Urticaria is a rash with swollen, pale red rashes or plaques (wheals) on the skin that appear suddenly, either as a result of the body's reaction to certain allergens, or for unknown reasons.
Urticaria usually causes itching, burning sensation.
It can appear anywhere on the body, even on the face, lips, tongue, throat, ears.
Urticarial rashes vary in size and may coalesce to form larger areas known as plaques.
Urticaria presents with remissions and exacerbations that can last for hours or months or years.
Causes of urticaria
Certain foods, especially peanuts, eggs, nuts, and shellfish
Medicines such as antibiotics (penicillin and especially sulfonamides), aspirin and ibuprofen
Physical stimuli such as stress, cold, heat, exercise, or sun exposure
Bacterial infections, including urinary tract infections and streptococcal pharyngitis
Viral infections, including the common cold, infectious mononucleosis, and hepatitis
Some plants, such as oak and ivy
Symptoms can last from minutes to months - or even years.
Urticaria can occur on any area of the body, can change shape, change location, subside and reappear within a short period of time. Rashes are red or have the color of skin with clear edges, usually both appearing and subsiding suddenly, while, when pressing the center of a red rash, it turns white.
Individual damage does not last more than 24 hours
There are two types of urticaria:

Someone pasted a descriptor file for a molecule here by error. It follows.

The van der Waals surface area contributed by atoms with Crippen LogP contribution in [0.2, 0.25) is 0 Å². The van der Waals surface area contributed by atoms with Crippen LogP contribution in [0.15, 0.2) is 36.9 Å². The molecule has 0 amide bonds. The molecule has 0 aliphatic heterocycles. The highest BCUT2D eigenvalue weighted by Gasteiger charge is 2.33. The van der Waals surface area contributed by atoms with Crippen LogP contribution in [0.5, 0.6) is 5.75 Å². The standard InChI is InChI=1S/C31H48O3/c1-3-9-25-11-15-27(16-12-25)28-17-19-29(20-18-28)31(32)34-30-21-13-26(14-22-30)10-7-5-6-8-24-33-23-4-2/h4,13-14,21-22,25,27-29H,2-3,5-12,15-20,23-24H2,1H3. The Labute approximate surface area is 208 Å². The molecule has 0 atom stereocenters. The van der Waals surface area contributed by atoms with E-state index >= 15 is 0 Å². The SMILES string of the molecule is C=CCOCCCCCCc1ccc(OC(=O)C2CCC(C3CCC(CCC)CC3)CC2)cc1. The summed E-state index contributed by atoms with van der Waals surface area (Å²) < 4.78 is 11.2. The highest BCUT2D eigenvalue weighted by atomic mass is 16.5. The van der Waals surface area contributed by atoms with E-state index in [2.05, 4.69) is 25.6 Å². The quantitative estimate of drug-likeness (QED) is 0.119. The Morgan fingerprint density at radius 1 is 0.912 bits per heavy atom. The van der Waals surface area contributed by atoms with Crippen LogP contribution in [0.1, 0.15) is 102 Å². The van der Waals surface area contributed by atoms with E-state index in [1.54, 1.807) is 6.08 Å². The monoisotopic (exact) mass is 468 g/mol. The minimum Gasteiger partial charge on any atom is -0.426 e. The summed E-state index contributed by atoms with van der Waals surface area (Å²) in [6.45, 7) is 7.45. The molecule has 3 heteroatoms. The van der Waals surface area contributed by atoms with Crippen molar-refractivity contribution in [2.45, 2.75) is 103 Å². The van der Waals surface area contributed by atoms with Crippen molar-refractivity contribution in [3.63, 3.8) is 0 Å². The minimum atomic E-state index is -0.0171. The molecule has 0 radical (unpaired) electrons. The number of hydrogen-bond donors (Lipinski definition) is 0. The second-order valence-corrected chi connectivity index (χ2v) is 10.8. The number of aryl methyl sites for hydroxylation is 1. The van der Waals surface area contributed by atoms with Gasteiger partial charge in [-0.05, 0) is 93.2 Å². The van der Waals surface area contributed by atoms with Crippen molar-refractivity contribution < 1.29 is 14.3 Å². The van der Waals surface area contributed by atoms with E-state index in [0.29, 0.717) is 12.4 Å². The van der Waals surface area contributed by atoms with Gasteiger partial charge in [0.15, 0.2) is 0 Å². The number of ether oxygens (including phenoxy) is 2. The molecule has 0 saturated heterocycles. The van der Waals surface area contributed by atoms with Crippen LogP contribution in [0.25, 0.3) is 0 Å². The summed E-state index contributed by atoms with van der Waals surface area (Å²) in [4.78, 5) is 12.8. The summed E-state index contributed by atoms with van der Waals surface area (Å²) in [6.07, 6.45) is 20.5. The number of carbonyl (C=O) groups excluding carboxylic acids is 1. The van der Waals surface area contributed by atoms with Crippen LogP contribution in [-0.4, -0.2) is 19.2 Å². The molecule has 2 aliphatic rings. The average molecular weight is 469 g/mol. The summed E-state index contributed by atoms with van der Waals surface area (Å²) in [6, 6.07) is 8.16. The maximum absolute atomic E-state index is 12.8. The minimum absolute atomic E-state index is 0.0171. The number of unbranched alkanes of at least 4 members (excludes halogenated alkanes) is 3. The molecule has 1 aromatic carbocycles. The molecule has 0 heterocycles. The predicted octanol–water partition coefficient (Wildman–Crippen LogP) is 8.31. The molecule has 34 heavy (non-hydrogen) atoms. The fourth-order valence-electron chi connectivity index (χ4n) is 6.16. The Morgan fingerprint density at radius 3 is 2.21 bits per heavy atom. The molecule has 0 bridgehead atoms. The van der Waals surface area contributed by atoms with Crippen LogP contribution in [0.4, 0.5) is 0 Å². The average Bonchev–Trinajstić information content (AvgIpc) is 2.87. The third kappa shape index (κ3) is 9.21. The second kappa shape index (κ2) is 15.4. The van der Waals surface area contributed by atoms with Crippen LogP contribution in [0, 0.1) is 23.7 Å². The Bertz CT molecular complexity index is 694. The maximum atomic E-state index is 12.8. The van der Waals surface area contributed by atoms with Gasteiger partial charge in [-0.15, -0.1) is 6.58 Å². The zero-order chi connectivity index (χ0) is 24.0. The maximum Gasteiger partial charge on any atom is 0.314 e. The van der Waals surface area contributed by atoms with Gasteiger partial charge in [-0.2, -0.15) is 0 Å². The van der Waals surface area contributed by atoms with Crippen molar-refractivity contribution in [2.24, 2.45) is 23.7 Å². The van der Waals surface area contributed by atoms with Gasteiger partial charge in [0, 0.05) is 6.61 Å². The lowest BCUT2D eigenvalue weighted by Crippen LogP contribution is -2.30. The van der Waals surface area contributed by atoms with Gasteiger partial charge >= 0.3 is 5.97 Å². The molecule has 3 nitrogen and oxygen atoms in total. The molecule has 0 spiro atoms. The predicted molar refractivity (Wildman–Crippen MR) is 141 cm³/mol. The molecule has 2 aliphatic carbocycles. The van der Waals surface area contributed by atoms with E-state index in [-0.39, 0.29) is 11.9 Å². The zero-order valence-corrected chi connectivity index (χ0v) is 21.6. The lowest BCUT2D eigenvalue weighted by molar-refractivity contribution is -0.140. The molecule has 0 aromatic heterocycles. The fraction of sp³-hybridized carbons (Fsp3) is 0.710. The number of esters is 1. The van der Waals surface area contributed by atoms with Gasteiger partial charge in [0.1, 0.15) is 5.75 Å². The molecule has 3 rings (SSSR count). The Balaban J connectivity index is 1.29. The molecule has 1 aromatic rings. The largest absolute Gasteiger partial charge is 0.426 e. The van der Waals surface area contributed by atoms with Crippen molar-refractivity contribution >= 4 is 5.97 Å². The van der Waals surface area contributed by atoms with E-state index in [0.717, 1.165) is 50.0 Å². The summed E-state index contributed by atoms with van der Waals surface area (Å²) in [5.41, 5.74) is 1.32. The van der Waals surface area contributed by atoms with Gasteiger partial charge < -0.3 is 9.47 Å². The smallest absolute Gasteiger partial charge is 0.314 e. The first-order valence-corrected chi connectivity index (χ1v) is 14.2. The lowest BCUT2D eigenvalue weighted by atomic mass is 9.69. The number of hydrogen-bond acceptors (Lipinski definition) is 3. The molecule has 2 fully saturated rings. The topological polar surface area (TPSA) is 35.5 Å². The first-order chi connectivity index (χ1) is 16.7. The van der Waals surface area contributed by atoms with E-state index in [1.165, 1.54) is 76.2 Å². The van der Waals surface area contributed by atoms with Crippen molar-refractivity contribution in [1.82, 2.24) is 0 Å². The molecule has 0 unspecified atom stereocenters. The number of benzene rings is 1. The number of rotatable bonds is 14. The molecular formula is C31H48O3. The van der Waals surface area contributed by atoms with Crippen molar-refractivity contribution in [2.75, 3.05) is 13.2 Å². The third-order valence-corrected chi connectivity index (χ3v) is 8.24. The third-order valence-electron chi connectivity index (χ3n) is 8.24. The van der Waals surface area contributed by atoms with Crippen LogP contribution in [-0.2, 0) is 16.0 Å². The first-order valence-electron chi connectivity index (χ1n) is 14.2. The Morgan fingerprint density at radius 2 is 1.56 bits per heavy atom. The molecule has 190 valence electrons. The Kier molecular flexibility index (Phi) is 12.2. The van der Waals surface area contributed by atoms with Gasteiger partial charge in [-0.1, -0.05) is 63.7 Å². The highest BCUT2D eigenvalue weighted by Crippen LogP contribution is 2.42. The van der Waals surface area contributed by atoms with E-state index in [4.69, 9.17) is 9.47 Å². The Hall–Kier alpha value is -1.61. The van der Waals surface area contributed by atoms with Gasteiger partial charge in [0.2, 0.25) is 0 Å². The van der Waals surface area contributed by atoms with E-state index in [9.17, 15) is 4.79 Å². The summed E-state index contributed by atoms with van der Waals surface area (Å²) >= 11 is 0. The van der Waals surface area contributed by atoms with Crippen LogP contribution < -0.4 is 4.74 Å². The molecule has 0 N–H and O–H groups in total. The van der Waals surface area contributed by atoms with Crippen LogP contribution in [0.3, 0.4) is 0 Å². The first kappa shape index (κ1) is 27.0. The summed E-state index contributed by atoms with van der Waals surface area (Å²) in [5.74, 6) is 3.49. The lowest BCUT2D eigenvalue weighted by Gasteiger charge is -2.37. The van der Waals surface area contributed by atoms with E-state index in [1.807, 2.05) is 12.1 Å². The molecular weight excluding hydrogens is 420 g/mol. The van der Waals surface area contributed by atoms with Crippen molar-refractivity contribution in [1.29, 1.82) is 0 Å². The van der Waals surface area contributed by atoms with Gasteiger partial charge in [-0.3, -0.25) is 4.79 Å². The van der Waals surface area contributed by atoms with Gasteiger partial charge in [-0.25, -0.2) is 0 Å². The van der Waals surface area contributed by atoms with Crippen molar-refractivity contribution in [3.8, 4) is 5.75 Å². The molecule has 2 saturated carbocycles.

It is not a life-threatening type, but if there is swelling in the throat or any other symptom and it restricts breathing, it requires immediate urgent care. (Airway angioedema)
Chronic urticaria occurs almost daily for more than six weeks and usually causes itching. Each rash lasts less than 24 hours. It leaves no bruises, no marks.
The rash lasts for more than six weeks and can last for months or years. This condition is known as chronic urticaria.
If the cause is not determined, even after a thorough examination and after having reported the full medical history, the condition is called chronic idiopathic urticaria,
About half of these cases are related to certain immune findings.
Chronic urticaria may be related to thyroid disease, other hormonal problems or, in rare cases, cancer.
Treatment of urticaria
For mild to moderate urticaria, the most common treatment is a non-sedative (not drowsy) antihistamine. Antihistamines relieve symptoms such as itching.
If you suffer from chronic urticaria, your doctor may prescribe an antihistamine.
There are many antihistamines on the market.
Some cause drowsiness while others don’t.
There is no antihistamine that is effective for everyone.
Your dermatologist may combine an antihistamine with other medications to control urticaria.
Other medications to treat urticaria include:
Cortisone, only for short-term use due to side effects related with long-term use.
Antibacterials as a causal treatment
Other medicines that fight inflammation (redness and swelling).
Montelukast (Singulair) as a leukotriene antagonist.
Monoclonal anti-Ig E antibody (Omalizumab)